Elisa Crespo Ferrer
Director General
Automotive Cluster of the State of Mexico
View from the Top

Integrated Approach to Automotive Industry

Tue, 09/01/2015 - 13:31

Q: Who were the founding members of the Automotive Cluster of the State of Mexico and what motivated them to form the cluster?

A: The founding members of the automotive cluster were Grupo Merik, Hitachi Automotive Systems, Sag Mecasa, Sypris, Macimex, Grupo Tamer, Mikel’s, JSP, Organización Brenn, Tebo, Lara, Hitchiner, YE Automotización, Suzuki, TCSMX, Sivalco, and Catolsa. The whole group firmly believes that collaboration and sharing best practices between companies is the ideal strategy to motivate and improve competitiveness within our own entities. From the information gathered from other clusters we can try to implement the strategies that are applicable to our specific area, in the same way that the cluster in Nuevo Leon handled its development.

Q: How do you balance collaboration with the government to promote the existing automotive players with the search for new investments?

A: We have collaborated with the state government, acting as an ally to raise the state’s profile as well as its installations, while promoting the opportunities that exist through continued improvements. We have had no problem doing so while upholding our own position and our reputation. Realistically, in comparison with other states with clusters, such as the aforementioned Nuevo Leon, we are the region with longest automotive history in the country, since our state hosted the first manufacturing plant. As a result our companies have a long tradition of high quality development and innovation. Furthermore, our human capital offers excellent added value as it is the most qualified in the country, thanks to the large quantity of universities and training centers that exist in the area, all of which were created in response to ongoing industry demand. The cluster has made a concerted effort to join forces collaboratively with several technological universities and colleges to adapt engineering courses, or create new ones when necessary.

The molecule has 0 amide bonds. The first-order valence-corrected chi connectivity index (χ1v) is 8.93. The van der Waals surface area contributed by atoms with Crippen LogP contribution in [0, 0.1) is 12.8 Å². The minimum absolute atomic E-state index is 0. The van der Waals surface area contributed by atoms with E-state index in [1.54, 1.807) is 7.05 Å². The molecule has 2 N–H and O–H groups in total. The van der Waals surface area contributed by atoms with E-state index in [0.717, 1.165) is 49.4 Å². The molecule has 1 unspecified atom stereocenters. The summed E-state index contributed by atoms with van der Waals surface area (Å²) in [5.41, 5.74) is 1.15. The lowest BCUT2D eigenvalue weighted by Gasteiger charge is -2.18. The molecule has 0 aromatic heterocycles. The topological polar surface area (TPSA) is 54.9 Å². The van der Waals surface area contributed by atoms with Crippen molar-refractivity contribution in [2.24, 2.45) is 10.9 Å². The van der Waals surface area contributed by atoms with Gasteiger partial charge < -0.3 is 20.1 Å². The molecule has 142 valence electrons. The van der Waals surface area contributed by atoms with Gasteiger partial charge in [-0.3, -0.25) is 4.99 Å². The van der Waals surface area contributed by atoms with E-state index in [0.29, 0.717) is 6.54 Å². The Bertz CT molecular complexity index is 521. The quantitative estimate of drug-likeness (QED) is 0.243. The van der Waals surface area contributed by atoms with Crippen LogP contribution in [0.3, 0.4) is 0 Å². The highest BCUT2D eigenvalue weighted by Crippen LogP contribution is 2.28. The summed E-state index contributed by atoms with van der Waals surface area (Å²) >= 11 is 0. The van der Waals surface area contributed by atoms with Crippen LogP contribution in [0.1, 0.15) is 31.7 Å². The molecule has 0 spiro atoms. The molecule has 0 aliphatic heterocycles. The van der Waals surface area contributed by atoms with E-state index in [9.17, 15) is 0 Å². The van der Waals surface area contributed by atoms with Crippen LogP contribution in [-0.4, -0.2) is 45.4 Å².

The State of Mexico Cluster stands out as an automotive hub in Mexico, and is promoted to international investors via a Cluster Route, conceived to allow interested parties to experience and understand the diversity of the companies throughout the region. This has also been considerably useful in improving external perceptions of the country.

Q: The automotive industry in the State of Mexico has expanded rapidly in recent years, but has this created any constraints in terms of available land, talent, and infrastructure for future expansion?

A: As one of the largest states in the country, the existing resources can easily handle new investment. With plentiful resources to accommodate new investors, the industry and the government must work responsibly to protect and harmonize the natural resources and infrastructure. Now that premium brands such as Infiniti, MercedesBenz, and BMW have made their plans clear, the cluster is considering which roles they will play in the development of the sector. Many companies in the cluster already supply these brands and their presence undoubtedly contributed to these premium brands’ decision to relocate within Mexico. The government and the private sector must work together to facilitate this type of investment, and all over the country clusters will be collaborating to ensure the state infrastructure is up to scratch and continues to develop, creating better paid and more stable sources of employment.

Q: Considering the 11% growth that the Mexican automotive industry experienced in 2014, how is the cluster preparing for the growth predicted in coming years?

A: In the short term, we would like to be able to measure our work not through numbers, but rather through people’s reactions to the cluster’s growth and investor interest. However, we will subsequently measure employee retention to gauge the success and sustainability of this growth. Businesses in the sector must be made aware of savvy infrastructure locations, reevaluate their human capital, and be able to locate financing schemes that are realistic for SMEs. It is important that even smaller players are able to contribute to the cluster’s response to demand and client requests. We aim to create free communications and trust between all those involved, particularly the R&D centers that are currently established in the area, including Ford, GM, Nissan, Magna, and the Mechanical Engineering Center of Investigation (CIMA), among others.